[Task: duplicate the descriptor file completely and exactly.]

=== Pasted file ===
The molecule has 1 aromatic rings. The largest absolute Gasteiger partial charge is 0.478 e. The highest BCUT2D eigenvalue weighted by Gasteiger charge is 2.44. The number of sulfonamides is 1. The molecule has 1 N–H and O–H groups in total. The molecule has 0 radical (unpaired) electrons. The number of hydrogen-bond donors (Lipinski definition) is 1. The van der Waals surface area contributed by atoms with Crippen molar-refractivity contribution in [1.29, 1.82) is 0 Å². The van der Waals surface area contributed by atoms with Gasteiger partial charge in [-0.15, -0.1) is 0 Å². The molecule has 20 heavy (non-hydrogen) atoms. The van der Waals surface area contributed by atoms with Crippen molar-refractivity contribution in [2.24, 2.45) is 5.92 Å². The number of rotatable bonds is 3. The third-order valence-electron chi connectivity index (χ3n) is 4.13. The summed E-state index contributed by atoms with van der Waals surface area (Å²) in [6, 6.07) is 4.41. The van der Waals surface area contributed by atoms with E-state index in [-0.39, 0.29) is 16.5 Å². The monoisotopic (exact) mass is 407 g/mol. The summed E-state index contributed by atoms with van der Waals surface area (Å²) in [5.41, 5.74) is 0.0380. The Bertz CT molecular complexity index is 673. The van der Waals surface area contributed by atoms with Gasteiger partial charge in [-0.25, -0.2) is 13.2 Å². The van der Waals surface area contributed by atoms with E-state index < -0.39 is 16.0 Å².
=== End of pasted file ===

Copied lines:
The molecule has 1 aromatic rings. The largest absolute Gasteiger partial charge is 0.478 e. The highest BCUT2D eigenvalue weighted by Gasteiger charge is 2.44. The number of sulfonamides is 1. The molecule has 1 N–H and O–H groups in total. The molecule has 0 radical (unpaired) electrons. The number of hydrogen-bond donors (Lipinski definition) is 1. The van der Waals surface area contributed by atoms with Crippen molar-refractivity contribution in [1.29, 1.82) is 0 Å². The van der Waals surface area contributed by atoms with Gasteiger partial charge in [-0.15, -0.1) is 0 Å². The molecule has 20 heavy (non-hydrogen) atoms. The van der Waals surface area contributed by atoms with Crippen molar-refractivity contribution in [2.24, 2.45) is 5.92 Å². The number of rotatable bonds is 3. The third-order valence-electron chi connectivity index (χ3n) is 4.13. The summed E-state index contributed by atoms with van der Waals surface area (Å²) in [6, 6.07) is 4.41. The van der Waals surface area contributed by atoms with E-state index in [-0.39, 0.29) is 16.5 Å². The monoisotopic (exact) mass is 407 g/mol. The summed E-state index contributed by atoms with van der Waals surface area (Å²) in [5.41, 5.74) is 0.0380. The Bertz CT molecular complexity index is 673. The van der Waals surface area contributed by atoms with Gasteiger partial charge in [-0.25, -0.2) is 13.2 Å². The van der Waals surface area contributed by atoms with E-state index < -0.39 is 16.0 Å².